A combination of an under-regulated market, "professional greed," increased marketing, and overwhelming media hype have created a "perfect storm" that threatens cosmetic surgery patients — and practitioners alike. This is the take-away from a special issue of the UK-based journal, Clinical Risk, published by the Royal Society of Medicine.

The journal’s editor argues that cosmetic surgery patients in the UK are at more risk than ever before, saying that patient safety is woefully lacking in the country’s cosmetic surgery field. "We need tight control of advertising of cosmetic surgery, including Internet advertising," says editor Dr Harvey Marcovitch. "We need proper regulation of the industry and we need both surgeons and GPs to manage patient expectation."

In one paper, titled "Clinical Risk in Aesthetic Surgery," consultant plastic surgeon and President of the British Association of Aesthetic Plastic Surgeons (BAAPS) Nigel Mercer argues: "There has been a massive increase in ‘marketing’, including discount vouchers, 2-for-1 offers and holidays with surgery. In no other area of medicine is there such an unregulated mess. What is worse is that national governments would not allow it to happen in other areas of medicine. Imagine a ‘2-for-1’ advert for general surgery? That way lies madness"

Mercer discusses the role of the media and advertising and calls for tighter regulations in the UK, comparing this country’s lack of regulation with the FDA’s role in the US.

Key quotes from the issue:

"Perhaps, like tobacco, there should be a Europe-wide ban on advertising all cosmetic ‘surgical’ procedures, including on search engines…".

"If we have to sell anything, we should sell our advice, not procedures. If we cannot self-regulate, then, like the financial institutions, regulation will eventually be imposed…"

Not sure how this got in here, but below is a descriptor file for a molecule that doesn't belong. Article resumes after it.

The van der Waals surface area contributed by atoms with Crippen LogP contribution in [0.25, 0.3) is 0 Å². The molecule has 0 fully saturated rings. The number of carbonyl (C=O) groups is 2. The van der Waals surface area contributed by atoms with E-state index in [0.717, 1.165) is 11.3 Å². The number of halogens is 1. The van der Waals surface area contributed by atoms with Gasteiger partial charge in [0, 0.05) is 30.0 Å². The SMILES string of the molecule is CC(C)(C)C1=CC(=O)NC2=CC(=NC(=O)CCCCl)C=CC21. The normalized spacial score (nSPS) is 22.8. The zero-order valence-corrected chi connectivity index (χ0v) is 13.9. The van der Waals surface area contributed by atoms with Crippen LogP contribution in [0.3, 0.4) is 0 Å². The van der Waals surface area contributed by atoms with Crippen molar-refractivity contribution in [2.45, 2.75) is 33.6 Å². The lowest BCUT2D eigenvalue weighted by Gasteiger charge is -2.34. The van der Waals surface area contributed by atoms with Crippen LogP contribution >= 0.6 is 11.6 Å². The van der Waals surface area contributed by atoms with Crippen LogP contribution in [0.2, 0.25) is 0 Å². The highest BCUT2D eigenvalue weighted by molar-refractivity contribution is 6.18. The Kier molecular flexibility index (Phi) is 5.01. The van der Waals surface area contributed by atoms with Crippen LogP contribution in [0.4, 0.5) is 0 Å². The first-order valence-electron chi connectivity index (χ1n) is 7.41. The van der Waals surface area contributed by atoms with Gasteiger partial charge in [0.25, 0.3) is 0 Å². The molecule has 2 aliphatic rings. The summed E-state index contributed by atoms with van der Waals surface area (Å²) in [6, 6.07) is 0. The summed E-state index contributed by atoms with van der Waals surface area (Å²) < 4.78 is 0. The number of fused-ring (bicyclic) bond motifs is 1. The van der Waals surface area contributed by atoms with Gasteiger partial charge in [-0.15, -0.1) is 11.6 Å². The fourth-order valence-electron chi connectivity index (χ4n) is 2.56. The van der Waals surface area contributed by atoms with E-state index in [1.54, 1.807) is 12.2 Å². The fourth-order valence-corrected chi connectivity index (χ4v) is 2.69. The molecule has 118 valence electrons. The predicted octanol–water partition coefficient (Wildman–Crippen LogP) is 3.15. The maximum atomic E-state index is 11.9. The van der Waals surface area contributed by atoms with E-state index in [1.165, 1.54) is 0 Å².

"All cosmetic treatments are medical interventions, and every medical intervention has a complication and failure rate. Consequently, there are no "consumers" or "clients," but only patients."

"Perhaps the single most important factor in reducing clinical risk in cosmetic surgery is the motive for performing any procedure must never be financial gain, so I suggest we get our act together as an industry as we are in grave danger of biting the hand that feeds us."

French plastic surgeon Alain Fogli describes the strictly defined guidelines for cosmetic surgery in France, which include the following:

Surgical procedures can only be undertaken by surgeons who are registered specialists and deemed competent. Possession of a general medical degree, and the fact that the practitioner is "experienced" are not deemed to be sufficient qualifications. In addition, he recommends a ban on all forms and methods of publicity and advertising, direct or indirect, in whatever form, including the Internet.

Foad Nahai, President of the International Society of Aesthetic Plastic Surgeons (ISAPS) and former president of the American Society of Aesthetic Plastic Surgeons (ASAPS), describes how to minimise risk in each facet of ‘the safety diamond’: patient, facility, procedure and surgeon.

"Regulations governing the training of all cosmetic surgeons are sorely needed. Governments are reluctant to become involved, as they see this issue as a "turf battle" between various physician groups and not a public safety or patient safety issue," he writes. "However, there is no question that this is a patient safety issue of paramount importance and I take our governments to task for not addressing it."

By law, any physician is allowed to practise cosmetic surgery; therefore, attempts by individual physicians or plastic surgery organizations to restrict those who are not qualified is viewed as a restraint of trade.

Consultant plastic surgeon and BAAPS Secretary Rajiv Grover reveals a 14-year audit of claims that shows why patients sue. He provides recommendations to avoid these situations such as careful preoperative counselling, thorough documentation, and exploring with the patient what degree of correction and scarring is realistic — and not being falsely optimistic about the likely outcome.

[Source: BAAPS/Medical News Today/ASAPS]